Cherry Murray
Dr. Cherry Murray
Co-Chair, IAP Science
Biography

Cherry Murray obtained both a B.S. and a Ph.D, in physics from the Massachusetts Institute of Technology.  Her research interests have varied from experimental condensed matter and surface physics to nanotechnology, innovation, research and development of telecommunications networks, national security and science and technology policy.  Her current interests include policy, research, development, and innovation to sustain human civilization on future Earth.

From 1978 to 2004, Murray held a number of research positions, which culminated in the Senior Vice Presidency of Physical and Wireless Research, at Bell Laboratories, Lucent Technologies, formerly AT&T Bell Laboratories and previously Bell Telephone Laboratories, Inc.  She then served at Lawrence Livermore National Laboratory as Deputy Director for Science and Technology from 2004 to 2007, and as Principal Associate Director for Science and Technology from 2007 to 2009.   She was dean of Harvard University’s School of Engineering and Applied Sciences from 2009 until 2014.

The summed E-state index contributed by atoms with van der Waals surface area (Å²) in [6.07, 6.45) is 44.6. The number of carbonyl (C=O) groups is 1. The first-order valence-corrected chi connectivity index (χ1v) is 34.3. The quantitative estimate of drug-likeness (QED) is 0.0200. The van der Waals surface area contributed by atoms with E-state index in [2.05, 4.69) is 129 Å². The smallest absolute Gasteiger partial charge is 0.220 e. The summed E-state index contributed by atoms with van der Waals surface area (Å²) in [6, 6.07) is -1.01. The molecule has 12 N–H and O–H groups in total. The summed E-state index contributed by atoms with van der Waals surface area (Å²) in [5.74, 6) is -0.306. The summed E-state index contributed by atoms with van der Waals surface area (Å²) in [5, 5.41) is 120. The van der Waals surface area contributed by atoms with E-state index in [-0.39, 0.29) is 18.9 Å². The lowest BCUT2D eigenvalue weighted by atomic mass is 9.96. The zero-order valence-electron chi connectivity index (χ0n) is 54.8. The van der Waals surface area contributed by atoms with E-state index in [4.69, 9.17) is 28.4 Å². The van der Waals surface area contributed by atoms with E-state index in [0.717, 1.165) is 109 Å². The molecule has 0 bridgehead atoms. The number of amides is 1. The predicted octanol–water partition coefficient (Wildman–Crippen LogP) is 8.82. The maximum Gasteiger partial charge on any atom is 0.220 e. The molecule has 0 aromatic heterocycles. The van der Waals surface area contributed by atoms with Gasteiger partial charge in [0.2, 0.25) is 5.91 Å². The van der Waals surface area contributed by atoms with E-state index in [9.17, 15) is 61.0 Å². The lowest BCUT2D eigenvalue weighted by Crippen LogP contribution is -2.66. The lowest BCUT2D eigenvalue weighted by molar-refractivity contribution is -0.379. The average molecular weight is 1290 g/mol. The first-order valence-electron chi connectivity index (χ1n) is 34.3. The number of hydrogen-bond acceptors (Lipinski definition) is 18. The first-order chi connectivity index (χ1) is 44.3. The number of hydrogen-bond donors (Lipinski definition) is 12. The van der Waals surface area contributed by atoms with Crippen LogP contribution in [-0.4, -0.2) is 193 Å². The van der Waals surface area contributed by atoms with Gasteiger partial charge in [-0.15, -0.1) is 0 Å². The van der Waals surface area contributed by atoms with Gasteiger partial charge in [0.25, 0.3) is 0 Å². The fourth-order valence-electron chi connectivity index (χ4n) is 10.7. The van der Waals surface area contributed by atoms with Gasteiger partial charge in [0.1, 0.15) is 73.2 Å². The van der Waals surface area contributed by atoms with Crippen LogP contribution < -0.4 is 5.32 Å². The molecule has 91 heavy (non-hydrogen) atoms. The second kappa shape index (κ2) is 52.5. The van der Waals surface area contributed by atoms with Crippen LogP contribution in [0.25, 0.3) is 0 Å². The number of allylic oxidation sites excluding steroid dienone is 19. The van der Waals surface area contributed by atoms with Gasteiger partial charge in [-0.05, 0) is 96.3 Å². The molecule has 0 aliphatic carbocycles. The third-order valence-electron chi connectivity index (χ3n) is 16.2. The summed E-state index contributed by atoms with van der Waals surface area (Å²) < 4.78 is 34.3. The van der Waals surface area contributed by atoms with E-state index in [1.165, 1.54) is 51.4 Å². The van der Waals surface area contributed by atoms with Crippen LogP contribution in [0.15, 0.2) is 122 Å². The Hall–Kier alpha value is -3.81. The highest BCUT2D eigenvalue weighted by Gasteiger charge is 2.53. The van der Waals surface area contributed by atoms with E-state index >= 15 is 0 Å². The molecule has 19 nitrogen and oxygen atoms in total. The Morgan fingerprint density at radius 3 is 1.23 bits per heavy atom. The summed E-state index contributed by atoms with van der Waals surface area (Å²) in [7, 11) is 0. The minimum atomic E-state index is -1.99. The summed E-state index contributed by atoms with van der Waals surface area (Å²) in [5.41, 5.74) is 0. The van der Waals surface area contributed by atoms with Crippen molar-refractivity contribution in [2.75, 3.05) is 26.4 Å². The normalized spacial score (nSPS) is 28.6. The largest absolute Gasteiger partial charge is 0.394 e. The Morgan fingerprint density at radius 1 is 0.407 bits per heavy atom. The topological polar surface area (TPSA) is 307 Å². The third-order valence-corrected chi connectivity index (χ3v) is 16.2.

Murray served as the Director of the United States Department of Energy’s Office of Science, from 2015 until 2017, overseeing $5.5 billion in competitive scientific research in the areas of advanced scientific computing, basic energy sciences, biological and environmental sciences, fusion energy sciences, high energy physics, and nuclear physics, as well as the management of 10 national laboratories.

A member of the National Academy of Sciences, the National Academy of Engineering, and the American Academy of Arts and Sciences, Murray has received the National Medal of Technology and Innovation as well as the American Physical Society Maria Goeppert-Mayer Award and George E. Pake Prize.  She served as president of the American Physical Society in 2009, and currently serves as a director of the Okinawa Institute of Science and Technology Graduate University, the Fulbright University Vietnam and the American Academy of Arts and Sciences.

Read More Read Less